So will he do with us when we are very poor. When a man has had a great loss in business, down comes Satan and insinuates, "Is this how God treats His children? God’s people are no better off than other people."

    Then, if we are getting on in the world, he turns it the other way, and he says, "Does Job fear God for nothing? He gets on by his religion." You cannot please the devil and you need not want to please him! He can make a temptation for you out of anything!

    I am going to say something that will surprise you. One time of great temptation is when we are very spiritual. As to myself, I have never been in such supreme danger as when I have led some holy meeting with sacred fervor and have felt carried away with delight in God. You know that it is easy to be on the Mount of Transfiguration and then to meet Satan at the foot, as our Lord did when He came down from that hill.

    Another time of temptation is when we have already done wrong. "Now he begins to slip," says Satan. "I saw him trip. Now I will have him down!" Oh, for speedy repentance and an earnest flight to Christ whenever there has been a grave fault, yes, and before the grave fault comes, that we may be preserved from falling!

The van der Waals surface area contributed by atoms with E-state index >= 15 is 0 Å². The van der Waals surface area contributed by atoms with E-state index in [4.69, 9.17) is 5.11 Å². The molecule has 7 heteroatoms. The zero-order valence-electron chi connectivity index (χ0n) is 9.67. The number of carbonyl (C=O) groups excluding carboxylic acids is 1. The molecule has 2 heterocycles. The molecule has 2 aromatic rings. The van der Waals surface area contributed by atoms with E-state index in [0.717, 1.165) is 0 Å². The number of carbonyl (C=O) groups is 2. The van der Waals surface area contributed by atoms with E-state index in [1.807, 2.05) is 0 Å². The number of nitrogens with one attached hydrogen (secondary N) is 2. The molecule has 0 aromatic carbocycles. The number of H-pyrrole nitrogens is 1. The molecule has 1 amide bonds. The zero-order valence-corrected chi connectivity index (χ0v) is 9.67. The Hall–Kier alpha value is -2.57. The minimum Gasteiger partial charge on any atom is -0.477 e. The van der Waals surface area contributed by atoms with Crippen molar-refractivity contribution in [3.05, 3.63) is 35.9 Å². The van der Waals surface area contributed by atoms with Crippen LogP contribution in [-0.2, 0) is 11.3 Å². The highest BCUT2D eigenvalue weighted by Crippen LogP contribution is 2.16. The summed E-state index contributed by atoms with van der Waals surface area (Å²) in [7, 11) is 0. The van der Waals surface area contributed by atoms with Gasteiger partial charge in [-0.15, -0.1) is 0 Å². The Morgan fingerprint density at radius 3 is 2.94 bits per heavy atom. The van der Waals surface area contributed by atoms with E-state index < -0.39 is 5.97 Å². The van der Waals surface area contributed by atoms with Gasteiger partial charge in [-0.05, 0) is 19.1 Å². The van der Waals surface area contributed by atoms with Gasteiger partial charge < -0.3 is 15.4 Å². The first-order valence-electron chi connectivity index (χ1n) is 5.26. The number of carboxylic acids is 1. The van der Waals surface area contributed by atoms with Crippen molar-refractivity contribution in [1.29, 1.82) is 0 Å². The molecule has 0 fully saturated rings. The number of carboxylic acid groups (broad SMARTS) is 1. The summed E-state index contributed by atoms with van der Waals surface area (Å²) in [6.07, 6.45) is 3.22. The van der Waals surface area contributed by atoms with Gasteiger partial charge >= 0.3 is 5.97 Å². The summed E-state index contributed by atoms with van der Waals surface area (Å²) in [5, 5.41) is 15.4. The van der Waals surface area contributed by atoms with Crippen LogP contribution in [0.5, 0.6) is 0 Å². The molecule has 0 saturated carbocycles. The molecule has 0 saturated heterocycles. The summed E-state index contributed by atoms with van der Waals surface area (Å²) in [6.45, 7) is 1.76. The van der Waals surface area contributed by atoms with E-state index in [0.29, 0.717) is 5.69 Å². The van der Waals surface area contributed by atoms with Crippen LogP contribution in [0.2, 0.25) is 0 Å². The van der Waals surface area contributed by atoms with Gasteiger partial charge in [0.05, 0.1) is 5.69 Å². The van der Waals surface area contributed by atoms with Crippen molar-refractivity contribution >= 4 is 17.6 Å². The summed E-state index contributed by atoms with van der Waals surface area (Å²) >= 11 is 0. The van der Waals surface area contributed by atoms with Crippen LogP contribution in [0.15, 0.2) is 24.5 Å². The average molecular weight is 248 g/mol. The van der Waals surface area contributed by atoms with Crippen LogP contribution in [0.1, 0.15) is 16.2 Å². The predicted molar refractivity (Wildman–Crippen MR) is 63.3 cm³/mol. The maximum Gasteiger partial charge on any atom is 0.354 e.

And Satan finds a good occasion for tempting us when we have not sinned. After we have been tempted and we have won the day and stood fast, then he comes and says, "Now, that was well done on your part, you are a splendid saint!" And he who thinks himself a splendid saint is next door to a shameful sinner, depend upon it! And Satan soon gets the advantage over him.

    He will tempt you when you have obtained some blessing that you have been thinking was such a great gift. Just as you have secured the thing that you are seeking, then comes a temptation – to which all I have to say is this – "Watch."

    "What I say unto you, I say unto all," said Christ, "Watch. Watch and pray, that you enter not into temptation" (Matt. 26:41). And by the conflict and the victory of your Master, go into the conflict bravely and expect to conquer by faith in Him, even as He overcame!

    – Condensed from the sermon, "Satan Departing, Angels Ministering."